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See Inside Scientific American Mind Volume 24, Issue 1

Sharpen Your Powers of Attention

Managing editor Sandra Upson introduces the March/April 2013 issue of Scientific American MIND
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AARON GOODMAN

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Jon Kabat-Zinn, a tireless advocate of mindfulness meditation, sees parallels between the mind and the Pacific Ocean. Waves of emotion may roil the surface, but 30 feet down, all is peaceful. By tuning in to every breath as it travels through your body, you can dive into that basal oasis.

Mindfulness, or being keenly aware of the present moment without judging what is happening, can lift moods, hone focus and improve health. As psychologist Amishi P. Jha writes in her cover story, “Being in the Now,” on page 26, this cognitive cure-all may work by strengthening the brain's attention mechanisms.

Living in the present, of course, is not the same as ignoring the future. Yet that is what we do when we cave in to a fast-food hamburger or bust our budgets with a shopping spree. In “Time-Warping Temptations,” journalist David H. Freedman explores why we overrate the treats of today and cheat our future selves. Turn to page 45.

It's easy to lose our cool, especially in a metropolis, with the stress of congested streets, crowded sidewalks and the loneliness that can emerge amid thousands of strangers. Urban living can harm the brain—notably by increasing the risk of developing schizophrenia. Psychiatrist Andreas Meyer-Lindenberg explains why in “Big City Blues,” on page 58. Fortunately, emerging therapies for schizophrenia are helping patients overcome the disorder's often ignored social and cognitive deficits, which make building friendships and living independently so tough. See “A Social Salve for Schizophrenia,” by psychologist Matthew M. Kurtz, on page 62.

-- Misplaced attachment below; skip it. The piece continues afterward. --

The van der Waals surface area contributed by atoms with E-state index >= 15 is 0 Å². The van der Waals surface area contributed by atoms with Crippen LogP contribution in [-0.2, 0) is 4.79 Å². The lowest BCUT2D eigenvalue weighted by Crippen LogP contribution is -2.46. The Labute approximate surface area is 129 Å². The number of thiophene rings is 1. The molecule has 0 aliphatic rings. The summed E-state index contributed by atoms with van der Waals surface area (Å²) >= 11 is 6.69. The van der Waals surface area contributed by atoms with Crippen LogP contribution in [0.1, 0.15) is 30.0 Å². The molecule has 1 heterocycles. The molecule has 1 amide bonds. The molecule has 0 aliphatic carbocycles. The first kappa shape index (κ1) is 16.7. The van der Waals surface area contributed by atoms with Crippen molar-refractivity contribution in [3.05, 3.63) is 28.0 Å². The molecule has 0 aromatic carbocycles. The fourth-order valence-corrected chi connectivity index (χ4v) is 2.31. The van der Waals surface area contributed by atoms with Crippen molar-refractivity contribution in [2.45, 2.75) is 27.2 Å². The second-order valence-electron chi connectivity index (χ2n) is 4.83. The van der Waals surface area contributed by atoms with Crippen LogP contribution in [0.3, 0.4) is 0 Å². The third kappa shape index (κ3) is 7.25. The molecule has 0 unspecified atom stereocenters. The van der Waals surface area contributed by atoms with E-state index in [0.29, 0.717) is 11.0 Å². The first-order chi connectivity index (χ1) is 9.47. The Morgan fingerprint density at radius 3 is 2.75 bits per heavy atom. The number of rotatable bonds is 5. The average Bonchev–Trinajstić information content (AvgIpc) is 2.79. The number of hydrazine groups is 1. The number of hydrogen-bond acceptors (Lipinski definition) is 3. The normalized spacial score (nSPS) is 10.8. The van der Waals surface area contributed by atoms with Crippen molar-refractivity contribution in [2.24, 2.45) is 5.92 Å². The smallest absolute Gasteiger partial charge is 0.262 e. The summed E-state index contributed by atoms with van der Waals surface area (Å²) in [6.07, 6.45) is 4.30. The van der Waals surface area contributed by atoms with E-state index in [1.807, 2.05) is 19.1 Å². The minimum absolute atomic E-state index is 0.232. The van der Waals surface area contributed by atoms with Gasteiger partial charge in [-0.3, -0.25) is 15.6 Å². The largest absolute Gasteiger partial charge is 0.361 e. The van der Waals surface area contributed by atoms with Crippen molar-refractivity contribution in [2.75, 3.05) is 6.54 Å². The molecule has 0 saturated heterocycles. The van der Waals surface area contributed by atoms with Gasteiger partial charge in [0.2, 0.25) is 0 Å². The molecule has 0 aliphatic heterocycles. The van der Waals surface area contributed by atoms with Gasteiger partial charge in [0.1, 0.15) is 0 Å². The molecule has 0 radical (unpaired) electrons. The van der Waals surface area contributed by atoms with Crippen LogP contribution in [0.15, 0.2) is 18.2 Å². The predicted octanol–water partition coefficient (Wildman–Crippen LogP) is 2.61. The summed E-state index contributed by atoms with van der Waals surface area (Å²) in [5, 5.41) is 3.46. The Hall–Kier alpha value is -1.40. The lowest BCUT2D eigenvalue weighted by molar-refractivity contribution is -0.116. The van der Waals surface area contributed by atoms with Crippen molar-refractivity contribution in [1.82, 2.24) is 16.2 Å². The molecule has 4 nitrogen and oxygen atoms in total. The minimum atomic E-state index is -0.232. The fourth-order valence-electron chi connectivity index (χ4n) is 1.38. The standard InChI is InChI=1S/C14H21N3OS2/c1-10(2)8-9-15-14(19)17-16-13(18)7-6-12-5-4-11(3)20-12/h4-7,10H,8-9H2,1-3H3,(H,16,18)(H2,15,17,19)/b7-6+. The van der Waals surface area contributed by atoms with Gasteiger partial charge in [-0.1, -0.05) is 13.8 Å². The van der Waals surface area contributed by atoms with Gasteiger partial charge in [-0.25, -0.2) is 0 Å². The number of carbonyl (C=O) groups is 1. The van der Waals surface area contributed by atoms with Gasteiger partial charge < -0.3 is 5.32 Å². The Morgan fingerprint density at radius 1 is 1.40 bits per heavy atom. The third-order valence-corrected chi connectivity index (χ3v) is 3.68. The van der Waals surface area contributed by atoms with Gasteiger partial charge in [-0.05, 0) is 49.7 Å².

But first, take a look at the lively design we're unveiling for Head Lines. We've packed it with fresh features. In a new column, How to Be a Better..., we share tips for upping your performance; this issue focuses on driving skills. And the first installment of Pharma Watch, which highlights trends in drug research, looks at old medications that are finding new life as brain treatments. Check out the ticker along the bottom, too, to pick up some fascinating facts. We hope you love what you find.

This article was originally published with the title "Powers of Attention."

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